As part of my year of thrift one of the most obvious outgoings to look at was how much I'm spending every week on supermarket shopping. Loads of people have told me that they'd saved quite a lot by swapping to either Aldi or Lidl instead of one of the main supermarkets so I thought it was worth a go myself. There is no Lidl close by so instead I headed to Hatfield and our local branch of Aldi. Before going I asked some of my blogger friends for their hints and tips and was fascinated to hear what they had to say – so much so that I hope to demystify the whole experience of shopping at Aldi.
How are they so cheap?
The main reason that Aldi is so much cheaper than other supermarkets is the simple fact that they often only sell one version of everything and you won't find many branded goods there at all. If you're someone who is very loyal to specific branded products then this isn't the shop for you. You'll only find one box of bran flakes or packet of digestive biscuits on the shelf, and they'll probably look a bit like a major brand that you know, but they'll actually be a special Aldi brand that you've not heard of before.
You also won't be finding fancy shelf displays or special offers like buy one get one free. The store layout and display is pretty simple, but then that all helps to save costs which is why you get the low prices.
When you go to Aldi for the first time there are a few practical issues that you might want to consider as they can catch some new shoppers out. Our store only seems to have trolleys available for customers to use and I'm told by others that they generally don't have baskets, so you may well end up with a few more purchases that you hadn't expected to make. Then again if you have all that space in your trolley then it would be rude not to fill it with bargain purchases!
Speaking of the trolleys, you'll also need to take a pound coin with you to get a trolley in the first place. Also the trolleys are all of a very simple design. Whilst they have a single child seat on them it wouldn't suit a very young baby and it also doesn't have a strap on it so if you've a little one who likes to try and climb out of things beware!
When it comes to paying Aldi don't accept credit cards (another way of them saving money as they don't have to pay the credit card fees for each transaction) so you need to either pay with cash or have a debit card handy.
At the till you have to pay for any carrier bags that you want, encouraging you to take your own bags with you instead. I'm told that the checkout staff have quite high targets as to the number of items that they have to scan every hour and as a result you need to try to pack your bags as quickly as possible. There isn't much space for your shopping to stack up once it's been scanned so you do end up throwing it into your bags pretty quickly, rather than packing it away nicely. It's therefore worth trying to put everything on the conveyor belt in a sensible order so that you don't end up with heavy bottles of milk on top of your eggs!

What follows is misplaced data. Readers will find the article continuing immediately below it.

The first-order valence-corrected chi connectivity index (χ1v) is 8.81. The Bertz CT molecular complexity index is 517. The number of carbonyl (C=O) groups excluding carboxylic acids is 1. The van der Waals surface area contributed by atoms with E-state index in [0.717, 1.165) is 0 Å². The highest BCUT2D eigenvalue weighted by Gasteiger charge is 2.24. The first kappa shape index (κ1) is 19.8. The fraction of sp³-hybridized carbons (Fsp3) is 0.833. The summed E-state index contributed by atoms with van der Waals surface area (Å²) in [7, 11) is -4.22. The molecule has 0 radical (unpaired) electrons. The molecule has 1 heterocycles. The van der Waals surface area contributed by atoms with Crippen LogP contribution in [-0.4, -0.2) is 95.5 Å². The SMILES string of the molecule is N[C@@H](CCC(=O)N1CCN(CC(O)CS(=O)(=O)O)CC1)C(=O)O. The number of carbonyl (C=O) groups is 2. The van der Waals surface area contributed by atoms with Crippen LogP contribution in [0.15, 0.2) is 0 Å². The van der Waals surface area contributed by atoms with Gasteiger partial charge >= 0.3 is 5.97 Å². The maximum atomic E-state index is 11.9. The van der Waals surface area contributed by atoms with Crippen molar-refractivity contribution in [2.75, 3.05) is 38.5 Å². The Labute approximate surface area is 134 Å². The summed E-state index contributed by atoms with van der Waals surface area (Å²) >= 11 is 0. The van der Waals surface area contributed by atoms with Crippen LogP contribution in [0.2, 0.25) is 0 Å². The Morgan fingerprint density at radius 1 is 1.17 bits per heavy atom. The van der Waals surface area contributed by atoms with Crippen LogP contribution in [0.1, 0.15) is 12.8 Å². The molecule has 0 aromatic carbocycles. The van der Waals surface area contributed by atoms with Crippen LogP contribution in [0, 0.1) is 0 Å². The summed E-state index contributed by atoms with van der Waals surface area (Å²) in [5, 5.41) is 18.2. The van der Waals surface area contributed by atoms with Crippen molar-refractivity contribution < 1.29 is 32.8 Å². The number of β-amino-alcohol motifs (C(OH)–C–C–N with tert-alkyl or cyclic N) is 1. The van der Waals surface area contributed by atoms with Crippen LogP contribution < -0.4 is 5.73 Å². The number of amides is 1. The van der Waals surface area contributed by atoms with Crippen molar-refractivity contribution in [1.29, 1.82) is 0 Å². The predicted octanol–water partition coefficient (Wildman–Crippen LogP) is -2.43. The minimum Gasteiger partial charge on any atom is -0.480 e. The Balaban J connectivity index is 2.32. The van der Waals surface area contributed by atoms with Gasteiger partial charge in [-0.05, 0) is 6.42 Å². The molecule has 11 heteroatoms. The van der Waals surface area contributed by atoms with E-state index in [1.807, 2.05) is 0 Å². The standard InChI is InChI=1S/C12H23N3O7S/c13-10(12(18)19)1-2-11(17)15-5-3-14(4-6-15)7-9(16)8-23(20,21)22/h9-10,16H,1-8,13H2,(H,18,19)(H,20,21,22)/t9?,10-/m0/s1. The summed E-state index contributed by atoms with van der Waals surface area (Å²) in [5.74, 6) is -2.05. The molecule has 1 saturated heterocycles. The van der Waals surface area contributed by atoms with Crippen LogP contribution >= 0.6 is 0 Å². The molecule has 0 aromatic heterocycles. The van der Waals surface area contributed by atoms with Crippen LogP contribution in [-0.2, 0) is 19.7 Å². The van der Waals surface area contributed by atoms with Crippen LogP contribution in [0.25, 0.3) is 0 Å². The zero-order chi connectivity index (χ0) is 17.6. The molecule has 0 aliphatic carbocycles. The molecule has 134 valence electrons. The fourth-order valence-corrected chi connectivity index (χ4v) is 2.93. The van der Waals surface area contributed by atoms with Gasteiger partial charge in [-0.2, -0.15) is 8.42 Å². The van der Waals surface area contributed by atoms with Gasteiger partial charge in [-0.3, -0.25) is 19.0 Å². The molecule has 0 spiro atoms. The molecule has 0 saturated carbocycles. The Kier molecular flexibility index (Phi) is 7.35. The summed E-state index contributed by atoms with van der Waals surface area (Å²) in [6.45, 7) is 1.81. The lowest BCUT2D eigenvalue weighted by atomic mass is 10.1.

Beware the middle aisle
One thing that puzzled me somewhat was the repeated instruction from friends to "beware the middle aisle". Until you've been to Aldi this warning may not make much sense. The way that Aldi works is that they have an ever changing range of other discounted items which they sell in the supermarket and these may range from tools, to bedding, to ski wear to office goods.
Each week they have a new range and these are all located on the middle aisle of their stores. Friends have told me that they may have popped in for just some milk or coffee and instead come home with a laminator, ski wear for the whole family or a socket set! Aldi do produce a little booklet advertising the ranges coming up so that if you're really organised you can plan when to pounce to get a bargain.
What about the food?
After all that's normally your main reason for going to a supermarket. Before I went to Aldi my friends gave me a long list of things they sell that are worth trying – cheese, cold meats, Italian wine, quilted toilet roll, chocolate, baked goods, smoked salmon. We've shopped at Aldi twice now and have tried a range of things from there. Overall I'm very impressed with the quality of what we've been buying. The wine has certainly been very nice and at only £3.99 a complete bargain. The range of bread products is huge and generally very good. We found their white pitta bread a bit floury, but the chocolate brioche loaf was delicious. The one thing we did have to watch for is that several things say that they are not suitable for peanut allergy sufferers, but peanuts are labelled as an allergen very clearly and separately from nuts (as they should be) which is something which Marks and Spencer (who are much more expensive) don't seem to be able to do correctly!
When it comes to canned goods the baked beans were perfectly good and no where near as watery as Tesco's cheapest own brand ones. The tinned vegetable soup was easily on a par with Heinz and at just 26p a can the kidney beans were a complete bargain.
Milk is also significantly cheaper than in other supermarkets, but this does make me worry as to whether or not farmers are getting a fair deal. We didn't think the meat or fish was that much cheaper than some of what you find in Asda, Tesco or Sainsburys, but it was all of good quality with the salmon fillets being particularly good.
So, is it worth swapping where you shop?
If you're wanting to save money then yes, but only if you can stick to a shopping list. The food and drink basics are much cheaper than in other supermarkets, but you need to be strong to resist those middle aisle bargains. Just a few of those in your trolley will probably wipe out any savings you've made on the rest of your shopping.
Disclaimer: No payment (either financial or otherwise) has been received for writing this post.